Upon visiting Stowe Gardens, I was amazed at how landscapes that seemed natural at first glance had in reality been carefully designed by man to evoke a sense of freedom and lack of restrictions. On the other hand, the symmetrical and organized gardens at Waddesdon showed an evident desire of nature subjugation. Both gardens required precision in their design, and even though I was intrigued by the symmetric gardens at Waddesdon, I enjoyed the natural landscape at Stowe even more.
As an amateur art enthusiast and avid conservationist, every time I arrive to a major new city I go to its respective art gallery and gaze upon the landscape paintings. From Lorrain to Monet, I have not only been amazed in the technique in every paint stroke but also by the majestic scenery that society as a whole gets to enjoy because of these paintings. As I walked through Stowe gardens, I felt as if I had just entered famous paintings such as Rubens’ Dance of the Villagers or Lorrain’s Landscape with Ascanius Shooting the Stag of Sylvia. It also surprised me that I could not recall any paintings which contained symmetrical and constrained nature such as that present in Waddesdon.
Why is it that symmetrical gardens have been replicated all over Europe but have remained less prevalent in the arts than natural landscapes? I believe that it is because natural landscape paintings make us feel a sense of wonder of the unknown and an appreciation for the untamed. However, before visiting Stowe I had not considered the fact that these natural-looking gardens were in fact human constructions as precise as the symmetrical gardens. The fluidity of the elements – such as rolling plains and rivers – have been carefully planned in order to obtain a higher aesthetic value and overall enjoyment of natural scenery.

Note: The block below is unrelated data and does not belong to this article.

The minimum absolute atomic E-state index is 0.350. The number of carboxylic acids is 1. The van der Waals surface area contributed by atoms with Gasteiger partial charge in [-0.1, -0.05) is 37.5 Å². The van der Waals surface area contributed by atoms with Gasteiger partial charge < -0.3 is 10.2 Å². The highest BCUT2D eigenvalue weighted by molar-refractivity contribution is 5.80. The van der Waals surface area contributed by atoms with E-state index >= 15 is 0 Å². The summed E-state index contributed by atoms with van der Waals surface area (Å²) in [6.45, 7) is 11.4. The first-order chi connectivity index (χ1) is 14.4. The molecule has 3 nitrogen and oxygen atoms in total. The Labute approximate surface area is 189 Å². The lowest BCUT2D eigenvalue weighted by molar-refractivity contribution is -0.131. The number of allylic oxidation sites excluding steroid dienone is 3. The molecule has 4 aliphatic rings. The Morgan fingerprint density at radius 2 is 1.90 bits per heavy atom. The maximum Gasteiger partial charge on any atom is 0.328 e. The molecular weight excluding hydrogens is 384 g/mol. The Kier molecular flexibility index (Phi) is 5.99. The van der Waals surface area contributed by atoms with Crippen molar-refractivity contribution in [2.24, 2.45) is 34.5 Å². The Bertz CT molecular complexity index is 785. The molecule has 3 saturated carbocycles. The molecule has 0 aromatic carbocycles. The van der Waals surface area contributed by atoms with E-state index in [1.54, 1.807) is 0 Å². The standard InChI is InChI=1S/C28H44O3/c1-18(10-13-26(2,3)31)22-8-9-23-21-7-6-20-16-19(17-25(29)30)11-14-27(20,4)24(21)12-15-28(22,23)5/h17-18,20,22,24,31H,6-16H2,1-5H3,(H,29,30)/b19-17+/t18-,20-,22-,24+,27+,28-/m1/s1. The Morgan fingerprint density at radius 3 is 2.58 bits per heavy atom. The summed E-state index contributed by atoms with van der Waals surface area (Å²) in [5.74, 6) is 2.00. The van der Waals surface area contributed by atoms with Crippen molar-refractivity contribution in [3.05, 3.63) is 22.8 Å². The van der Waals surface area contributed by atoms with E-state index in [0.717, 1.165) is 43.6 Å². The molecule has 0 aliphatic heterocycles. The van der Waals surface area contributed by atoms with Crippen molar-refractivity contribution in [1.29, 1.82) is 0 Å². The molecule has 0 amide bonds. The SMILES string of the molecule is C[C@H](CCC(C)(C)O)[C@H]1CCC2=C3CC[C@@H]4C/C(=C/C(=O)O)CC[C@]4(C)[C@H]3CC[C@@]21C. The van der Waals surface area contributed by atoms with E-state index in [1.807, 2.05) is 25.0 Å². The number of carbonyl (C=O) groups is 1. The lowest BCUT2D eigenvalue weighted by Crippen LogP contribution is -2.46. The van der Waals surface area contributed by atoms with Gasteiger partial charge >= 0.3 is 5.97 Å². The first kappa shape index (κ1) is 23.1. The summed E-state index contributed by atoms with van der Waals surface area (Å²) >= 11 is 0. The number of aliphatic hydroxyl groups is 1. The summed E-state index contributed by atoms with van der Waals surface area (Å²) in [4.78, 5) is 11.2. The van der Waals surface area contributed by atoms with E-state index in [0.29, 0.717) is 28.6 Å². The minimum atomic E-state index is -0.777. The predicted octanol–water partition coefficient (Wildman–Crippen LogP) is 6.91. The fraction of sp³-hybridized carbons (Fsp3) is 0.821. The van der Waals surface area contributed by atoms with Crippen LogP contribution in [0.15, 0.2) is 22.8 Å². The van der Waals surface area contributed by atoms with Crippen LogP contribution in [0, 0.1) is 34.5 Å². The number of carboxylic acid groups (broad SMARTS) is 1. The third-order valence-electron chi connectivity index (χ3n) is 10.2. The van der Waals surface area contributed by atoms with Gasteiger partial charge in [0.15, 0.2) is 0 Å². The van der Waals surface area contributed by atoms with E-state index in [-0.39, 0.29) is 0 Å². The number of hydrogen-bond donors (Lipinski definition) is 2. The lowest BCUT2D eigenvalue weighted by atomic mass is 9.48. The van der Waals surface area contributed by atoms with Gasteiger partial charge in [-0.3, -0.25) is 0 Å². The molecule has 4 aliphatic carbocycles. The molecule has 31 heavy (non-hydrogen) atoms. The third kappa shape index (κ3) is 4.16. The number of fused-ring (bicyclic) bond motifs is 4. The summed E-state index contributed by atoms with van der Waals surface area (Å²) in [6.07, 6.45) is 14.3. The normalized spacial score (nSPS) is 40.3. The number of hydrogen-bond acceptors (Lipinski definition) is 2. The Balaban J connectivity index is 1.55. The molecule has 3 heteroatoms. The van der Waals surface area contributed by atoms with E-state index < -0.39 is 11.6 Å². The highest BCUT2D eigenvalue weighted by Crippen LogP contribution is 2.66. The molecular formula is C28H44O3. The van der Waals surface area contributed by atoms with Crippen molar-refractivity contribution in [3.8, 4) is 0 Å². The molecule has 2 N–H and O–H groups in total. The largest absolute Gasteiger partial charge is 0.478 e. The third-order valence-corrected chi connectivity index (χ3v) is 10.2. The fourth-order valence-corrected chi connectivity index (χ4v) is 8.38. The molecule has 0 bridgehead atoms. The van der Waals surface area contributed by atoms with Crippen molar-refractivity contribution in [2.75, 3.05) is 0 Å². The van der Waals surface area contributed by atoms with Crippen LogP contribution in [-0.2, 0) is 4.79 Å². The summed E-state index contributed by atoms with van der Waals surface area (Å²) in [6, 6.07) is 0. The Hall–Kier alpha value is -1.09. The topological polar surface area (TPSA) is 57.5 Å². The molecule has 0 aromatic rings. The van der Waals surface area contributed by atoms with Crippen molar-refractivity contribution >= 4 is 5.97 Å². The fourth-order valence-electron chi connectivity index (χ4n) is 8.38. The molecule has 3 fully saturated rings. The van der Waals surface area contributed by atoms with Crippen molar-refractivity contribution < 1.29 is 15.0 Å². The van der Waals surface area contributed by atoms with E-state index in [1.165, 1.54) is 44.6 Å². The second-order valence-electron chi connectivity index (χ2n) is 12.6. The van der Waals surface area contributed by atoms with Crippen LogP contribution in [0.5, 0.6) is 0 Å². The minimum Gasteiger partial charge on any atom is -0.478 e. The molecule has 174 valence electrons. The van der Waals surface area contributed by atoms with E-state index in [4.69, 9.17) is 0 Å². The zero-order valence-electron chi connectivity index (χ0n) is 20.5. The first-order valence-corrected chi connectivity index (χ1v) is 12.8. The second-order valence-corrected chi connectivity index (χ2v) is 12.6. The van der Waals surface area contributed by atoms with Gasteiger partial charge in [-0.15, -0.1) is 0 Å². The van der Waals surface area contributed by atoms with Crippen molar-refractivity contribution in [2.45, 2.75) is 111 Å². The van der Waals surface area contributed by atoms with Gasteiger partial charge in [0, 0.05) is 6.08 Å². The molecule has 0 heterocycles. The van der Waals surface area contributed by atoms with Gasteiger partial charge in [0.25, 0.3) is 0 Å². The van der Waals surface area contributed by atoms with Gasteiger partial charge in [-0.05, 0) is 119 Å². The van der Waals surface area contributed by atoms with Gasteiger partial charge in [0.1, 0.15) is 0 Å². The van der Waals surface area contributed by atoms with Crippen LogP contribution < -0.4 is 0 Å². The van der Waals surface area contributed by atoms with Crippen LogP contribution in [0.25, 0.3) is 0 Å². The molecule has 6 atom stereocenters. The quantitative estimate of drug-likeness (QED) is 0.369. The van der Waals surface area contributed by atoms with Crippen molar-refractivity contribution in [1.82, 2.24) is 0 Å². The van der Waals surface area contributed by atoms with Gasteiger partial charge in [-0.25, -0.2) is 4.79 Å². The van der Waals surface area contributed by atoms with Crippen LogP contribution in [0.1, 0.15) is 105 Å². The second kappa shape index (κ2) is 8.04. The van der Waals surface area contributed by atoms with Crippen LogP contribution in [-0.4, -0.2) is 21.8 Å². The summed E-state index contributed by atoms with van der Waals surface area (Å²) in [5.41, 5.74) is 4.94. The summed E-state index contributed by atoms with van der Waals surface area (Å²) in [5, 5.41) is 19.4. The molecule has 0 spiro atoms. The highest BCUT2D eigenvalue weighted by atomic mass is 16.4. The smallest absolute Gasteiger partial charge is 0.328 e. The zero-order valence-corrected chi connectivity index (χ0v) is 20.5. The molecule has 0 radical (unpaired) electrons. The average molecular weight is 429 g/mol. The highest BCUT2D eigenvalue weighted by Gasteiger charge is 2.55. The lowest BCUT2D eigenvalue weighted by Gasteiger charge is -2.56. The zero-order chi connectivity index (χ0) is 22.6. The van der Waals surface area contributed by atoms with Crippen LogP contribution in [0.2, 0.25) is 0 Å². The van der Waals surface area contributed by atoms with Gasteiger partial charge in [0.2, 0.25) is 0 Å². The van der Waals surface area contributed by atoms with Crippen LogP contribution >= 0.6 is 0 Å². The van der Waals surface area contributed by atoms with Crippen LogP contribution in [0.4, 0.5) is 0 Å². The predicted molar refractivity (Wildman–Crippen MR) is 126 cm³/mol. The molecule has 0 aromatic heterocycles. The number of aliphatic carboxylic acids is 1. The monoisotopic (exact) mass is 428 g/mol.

Taking these thoughts into conservation, we can compare the esthetics of Waddesdon gardens with a more constrained approach to conservation and the natural landscapes at Stowe gardens with a more open and constantly changing conservation, whose regulation and design is not evident to the untrained eye. I believe that, in order for nature conservation to prevail, it must not clash with nature, but rather work with its intrinsic beauty.